Guest Author: Limp Canes and Raw Tomatoes

I personally love hearing that other people experience some of my day-to-day travel/O&M woes and that I am not alone!

I love a good travel story so in honor of Meet the Blind Month. Which it indeed is this glorious month of October, in case I fogot to mention that. Dang it! I knew I was forgetting something! I share with you one of my most witty and wonderful friends...

Meet April! 

Hello, blog readers.  My name is April.  Some of you may already know me and I guess the rest of you do now!  I love writing, working out, reading Braille and, perhaps above all, making people laugh.  

I was also asked to write about what I don't like, so I guess I'll tell you I have an aversion to raw tomatoes, maybe because I have a fear of having them thrown at me if my comedy isn't good enough!  Just kidding.

Hope you enjoy reading my story as much as I enjoyed surviving the tale and living to tell about it!

I was on my second or third drop route in Ruston when I was preparing to cross a busy street. I made the mistake of extending my cane a little too far in front of me before I was ready to cross. Suddenly I heard a crunch as a large truck rolled by. I also discovered that a good chunk of my cane had been amputated.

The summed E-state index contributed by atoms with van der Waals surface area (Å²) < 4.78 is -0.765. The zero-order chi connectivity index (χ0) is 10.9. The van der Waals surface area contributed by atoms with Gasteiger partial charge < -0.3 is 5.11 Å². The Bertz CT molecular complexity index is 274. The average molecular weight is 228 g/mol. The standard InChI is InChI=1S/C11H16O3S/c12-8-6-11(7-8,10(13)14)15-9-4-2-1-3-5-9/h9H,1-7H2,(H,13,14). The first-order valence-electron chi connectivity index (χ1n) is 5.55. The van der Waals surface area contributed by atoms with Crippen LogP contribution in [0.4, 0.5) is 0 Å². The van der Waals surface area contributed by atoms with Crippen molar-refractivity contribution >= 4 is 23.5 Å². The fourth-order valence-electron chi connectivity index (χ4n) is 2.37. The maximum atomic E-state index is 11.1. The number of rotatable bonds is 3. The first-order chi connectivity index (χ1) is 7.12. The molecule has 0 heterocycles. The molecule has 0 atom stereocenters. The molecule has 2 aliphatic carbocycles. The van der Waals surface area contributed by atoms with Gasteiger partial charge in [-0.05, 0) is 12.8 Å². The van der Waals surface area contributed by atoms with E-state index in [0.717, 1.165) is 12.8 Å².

I knew the common sense thing to do would be to call the Center to send reinforcements to bring me another cane, but I wondered if there was some way I could try to put it back together. As I stood pondering posible solutions, a man approached and said, "Ma'am, I saw what happened to your cane. I know where the rest of it is." 

He stepped out into the road and brought me the other half. I asked him if he had any tape so that we could try to piece it together. Seeming just a little dubious at the prospect of taping it together, he proceeded to his vehicle and brought back the tape. I held the cane together as well as I could while he wrapped the tape, which he told me was bright orange, around the broken joint. 

I proceeded back to the Center, my cane becoming increasingly flexible as I neared my destination. As I crossed the rickety planks of the Bonner bridge (it was made of wood back then), my cane began swinging like a fishing pole and I had to use very creative pencil grip to finish my drop route. By the time I reached my travel instructor's office, my cane had become completely disjointed. 

"You made it back with that?" my instructor queried quizzically as I held up my battle-scarred staff. Unfortunately, as I had already replaced my cane a couple of times just recently, I didn't have the money for another one. I had to use a dilapidated cane a friend of mine had lying around, which had been made two inches shorter when a stroller ran over it, and from which he had scraped off all the white paint. I stuck a tip on the end of it and managed to secure some white spray paint from the shop and sprayed my cane until it was covered with a very uneven coat of white. It looked as if it had been wrapped in paper mache. Luckily, it just managed to pass muster with my instructor so I could use it on travel. 

For my graduation some kindhearted folks took pity on me and bought me a new cane and some tips. 

First off, aren't you totally impressed with April's "I won't give up attitude?" I certainly am. I would have probably sat on the corner and cried.

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